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October 22 • 03:11 PM
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The slimy science that is our stomachs



shadow
shadow
February 10, 2010
To break down the food I eat, I've been told my stomach makes lots of acid—acid that is strong enough to eat metal. If it could eat metal, why doesn't the acid eat my stomach?

Fair question, I figure. In a piece called Interior Design, Joanne De Jonge tackles that, among other questions, regarding the fantastic way the human body functions. According to De Jonge, the reason is that my stomach is slimy inside. That slime protects the walls from the acid.

Besides being slimy, my stomach is also stretchy. The organ, when it is empty, is the approximate size of a clenched fist, To accommodate full-size meals, it has extraordinary elasticity. If it didn't, I would have to eat tiny meals several times a day—not such a bad idea anyway.

Besides the interesting facts about the digestive system, Ms. De Jonge tells me I have 600,000,000 tiny air sacs inside my lungs. Stretched out, they could cover a tennis court. The air I breathe in can be hot or cold, dry or wet, but must always be body temperature with 75 to 80 percent moisture—adjusted inside my nose before it gets to my lungs. She also said that in the time it took me to read a short paragraph, my body would have made at least 4,000,000 new blood cells, a process which happens inside my bones.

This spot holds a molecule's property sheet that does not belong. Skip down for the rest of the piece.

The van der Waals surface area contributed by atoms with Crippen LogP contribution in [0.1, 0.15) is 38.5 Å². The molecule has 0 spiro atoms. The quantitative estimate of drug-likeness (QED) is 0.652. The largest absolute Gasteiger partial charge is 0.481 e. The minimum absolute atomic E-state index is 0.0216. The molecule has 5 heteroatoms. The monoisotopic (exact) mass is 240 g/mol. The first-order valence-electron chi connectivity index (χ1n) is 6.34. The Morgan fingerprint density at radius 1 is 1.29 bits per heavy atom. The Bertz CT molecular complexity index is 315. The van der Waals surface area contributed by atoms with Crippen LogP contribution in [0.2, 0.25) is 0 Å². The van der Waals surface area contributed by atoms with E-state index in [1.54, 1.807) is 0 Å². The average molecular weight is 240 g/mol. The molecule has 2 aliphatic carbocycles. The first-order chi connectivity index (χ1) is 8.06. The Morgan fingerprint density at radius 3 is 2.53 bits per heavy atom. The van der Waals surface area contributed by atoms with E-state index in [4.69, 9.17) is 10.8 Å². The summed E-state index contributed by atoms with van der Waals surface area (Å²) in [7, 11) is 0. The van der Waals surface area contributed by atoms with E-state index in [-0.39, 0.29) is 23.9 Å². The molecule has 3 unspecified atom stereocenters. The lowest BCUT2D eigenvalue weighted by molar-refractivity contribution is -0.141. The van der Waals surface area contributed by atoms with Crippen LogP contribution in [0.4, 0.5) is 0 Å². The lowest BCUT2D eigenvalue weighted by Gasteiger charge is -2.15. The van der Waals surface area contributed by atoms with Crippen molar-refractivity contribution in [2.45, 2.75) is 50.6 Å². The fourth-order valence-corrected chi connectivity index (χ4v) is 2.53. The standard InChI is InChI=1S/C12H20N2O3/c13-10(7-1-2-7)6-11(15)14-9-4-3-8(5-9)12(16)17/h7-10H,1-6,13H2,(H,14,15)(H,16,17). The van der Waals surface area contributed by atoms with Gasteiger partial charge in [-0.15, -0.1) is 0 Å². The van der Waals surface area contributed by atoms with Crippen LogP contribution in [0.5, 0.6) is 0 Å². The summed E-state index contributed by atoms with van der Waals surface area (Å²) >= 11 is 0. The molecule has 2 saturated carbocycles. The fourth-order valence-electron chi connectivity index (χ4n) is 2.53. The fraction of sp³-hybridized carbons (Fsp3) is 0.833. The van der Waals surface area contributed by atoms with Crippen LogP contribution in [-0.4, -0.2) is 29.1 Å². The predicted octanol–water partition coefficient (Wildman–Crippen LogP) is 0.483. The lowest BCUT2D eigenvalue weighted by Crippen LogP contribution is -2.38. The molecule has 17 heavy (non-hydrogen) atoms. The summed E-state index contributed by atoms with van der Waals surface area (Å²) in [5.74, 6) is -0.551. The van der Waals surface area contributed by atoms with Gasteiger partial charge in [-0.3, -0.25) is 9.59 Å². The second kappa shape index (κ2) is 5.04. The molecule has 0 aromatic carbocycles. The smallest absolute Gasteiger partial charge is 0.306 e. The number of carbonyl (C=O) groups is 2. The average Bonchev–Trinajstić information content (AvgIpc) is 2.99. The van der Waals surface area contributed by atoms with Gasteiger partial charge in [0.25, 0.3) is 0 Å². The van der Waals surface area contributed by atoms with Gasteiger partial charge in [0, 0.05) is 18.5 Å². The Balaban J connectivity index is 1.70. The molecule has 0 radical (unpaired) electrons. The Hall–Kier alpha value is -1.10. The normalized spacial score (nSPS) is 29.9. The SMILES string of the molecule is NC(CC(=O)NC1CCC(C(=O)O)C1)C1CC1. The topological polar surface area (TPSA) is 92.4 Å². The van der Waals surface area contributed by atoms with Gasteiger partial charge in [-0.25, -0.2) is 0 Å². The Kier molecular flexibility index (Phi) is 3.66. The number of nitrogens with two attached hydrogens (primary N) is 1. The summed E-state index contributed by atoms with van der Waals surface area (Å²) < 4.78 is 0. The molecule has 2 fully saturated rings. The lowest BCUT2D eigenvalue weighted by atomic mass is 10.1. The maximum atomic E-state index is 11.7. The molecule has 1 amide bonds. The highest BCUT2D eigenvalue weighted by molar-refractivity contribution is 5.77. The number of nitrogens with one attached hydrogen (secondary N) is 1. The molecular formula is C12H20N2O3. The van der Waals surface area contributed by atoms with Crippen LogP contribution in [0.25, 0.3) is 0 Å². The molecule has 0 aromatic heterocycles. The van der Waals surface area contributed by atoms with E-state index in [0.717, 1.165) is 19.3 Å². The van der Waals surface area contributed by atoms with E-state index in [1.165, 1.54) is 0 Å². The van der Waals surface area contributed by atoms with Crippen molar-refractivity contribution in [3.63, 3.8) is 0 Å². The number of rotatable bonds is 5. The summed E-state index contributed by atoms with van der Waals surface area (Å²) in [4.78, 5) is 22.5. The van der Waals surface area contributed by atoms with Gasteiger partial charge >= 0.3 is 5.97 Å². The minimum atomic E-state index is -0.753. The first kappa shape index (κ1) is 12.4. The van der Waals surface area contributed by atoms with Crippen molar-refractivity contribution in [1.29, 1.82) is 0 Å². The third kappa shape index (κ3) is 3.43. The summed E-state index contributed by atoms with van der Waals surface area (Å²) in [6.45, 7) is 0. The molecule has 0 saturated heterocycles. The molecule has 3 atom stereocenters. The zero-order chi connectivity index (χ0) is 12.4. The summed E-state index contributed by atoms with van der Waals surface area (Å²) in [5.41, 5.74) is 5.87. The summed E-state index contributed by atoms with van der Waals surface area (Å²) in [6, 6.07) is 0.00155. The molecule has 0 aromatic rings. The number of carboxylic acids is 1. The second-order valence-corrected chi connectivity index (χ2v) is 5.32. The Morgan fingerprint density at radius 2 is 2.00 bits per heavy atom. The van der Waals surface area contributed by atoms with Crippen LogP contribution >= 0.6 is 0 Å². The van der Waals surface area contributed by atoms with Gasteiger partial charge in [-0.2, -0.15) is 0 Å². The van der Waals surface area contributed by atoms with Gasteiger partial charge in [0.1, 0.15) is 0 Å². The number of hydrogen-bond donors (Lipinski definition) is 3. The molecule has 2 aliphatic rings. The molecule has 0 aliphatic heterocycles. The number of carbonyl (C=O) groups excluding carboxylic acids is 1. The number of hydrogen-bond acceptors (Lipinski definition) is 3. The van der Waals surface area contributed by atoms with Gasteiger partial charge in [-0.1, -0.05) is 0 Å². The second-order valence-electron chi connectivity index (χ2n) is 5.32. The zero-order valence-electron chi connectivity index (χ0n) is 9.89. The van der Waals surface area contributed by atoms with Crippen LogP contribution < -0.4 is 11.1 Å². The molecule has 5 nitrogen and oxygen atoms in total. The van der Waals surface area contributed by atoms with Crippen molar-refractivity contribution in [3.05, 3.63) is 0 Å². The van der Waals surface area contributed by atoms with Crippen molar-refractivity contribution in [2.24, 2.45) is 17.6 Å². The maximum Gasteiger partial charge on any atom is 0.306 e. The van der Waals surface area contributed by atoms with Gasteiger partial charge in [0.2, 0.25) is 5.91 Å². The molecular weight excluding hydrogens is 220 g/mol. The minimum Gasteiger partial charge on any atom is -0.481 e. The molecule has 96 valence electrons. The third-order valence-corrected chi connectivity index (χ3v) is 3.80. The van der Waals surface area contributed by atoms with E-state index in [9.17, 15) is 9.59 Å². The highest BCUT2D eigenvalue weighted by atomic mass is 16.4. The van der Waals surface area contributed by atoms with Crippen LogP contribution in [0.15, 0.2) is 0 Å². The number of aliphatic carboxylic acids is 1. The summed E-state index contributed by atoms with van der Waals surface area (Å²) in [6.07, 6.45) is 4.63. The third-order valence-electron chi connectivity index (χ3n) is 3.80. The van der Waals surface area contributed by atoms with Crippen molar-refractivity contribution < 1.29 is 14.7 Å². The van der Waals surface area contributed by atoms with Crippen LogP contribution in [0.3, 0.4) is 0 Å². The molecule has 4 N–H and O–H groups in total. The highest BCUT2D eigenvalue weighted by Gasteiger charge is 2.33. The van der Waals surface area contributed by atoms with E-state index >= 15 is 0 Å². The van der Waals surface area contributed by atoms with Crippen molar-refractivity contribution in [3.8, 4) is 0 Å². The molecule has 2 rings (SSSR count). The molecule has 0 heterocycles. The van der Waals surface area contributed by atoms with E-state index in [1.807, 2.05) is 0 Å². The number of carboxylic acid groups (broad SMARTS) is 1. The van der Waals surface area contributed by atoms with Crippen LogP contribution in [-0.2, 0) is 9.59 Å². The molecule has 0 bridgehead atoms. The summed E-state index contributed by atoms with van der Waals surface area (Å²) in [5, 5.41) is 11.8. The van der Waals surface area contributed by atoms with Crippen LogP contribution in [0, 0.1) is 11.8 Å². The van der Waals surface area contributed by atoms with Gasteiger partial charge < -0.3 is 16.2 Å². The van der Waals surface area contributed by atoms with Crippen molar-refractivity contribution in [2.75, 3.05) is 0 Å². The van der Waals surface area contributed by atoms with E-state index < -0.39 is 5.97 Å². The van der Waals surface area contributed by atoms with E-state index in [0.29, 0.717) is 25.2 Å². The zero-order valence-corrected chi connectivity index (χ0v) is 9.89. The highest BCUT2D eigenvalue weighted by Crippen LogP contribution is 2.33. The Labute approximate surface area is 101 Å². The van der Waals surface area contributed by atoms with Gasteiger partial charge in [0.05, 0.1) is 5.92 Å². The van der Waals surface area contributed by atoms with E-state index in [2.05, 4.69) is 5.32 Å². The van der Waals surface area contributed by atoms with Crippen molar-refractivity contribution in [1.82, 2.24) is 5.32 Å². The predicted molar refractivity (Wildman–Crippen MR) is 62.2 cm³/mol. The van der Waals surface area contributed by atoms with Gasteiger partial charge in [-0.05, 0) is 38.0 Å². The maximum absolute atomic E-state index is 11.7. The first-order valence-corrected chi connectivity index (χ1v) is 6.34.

Wow! There's more, but that's about what my brain can take in in one sitting.

Willene Tanis is a longtime resident of the Imlay City area and an active volunteer in the community. Many readers find her 'Perspectives' column to universal and uplifting.
Castle Creek
10 - 22 - 17
03:11
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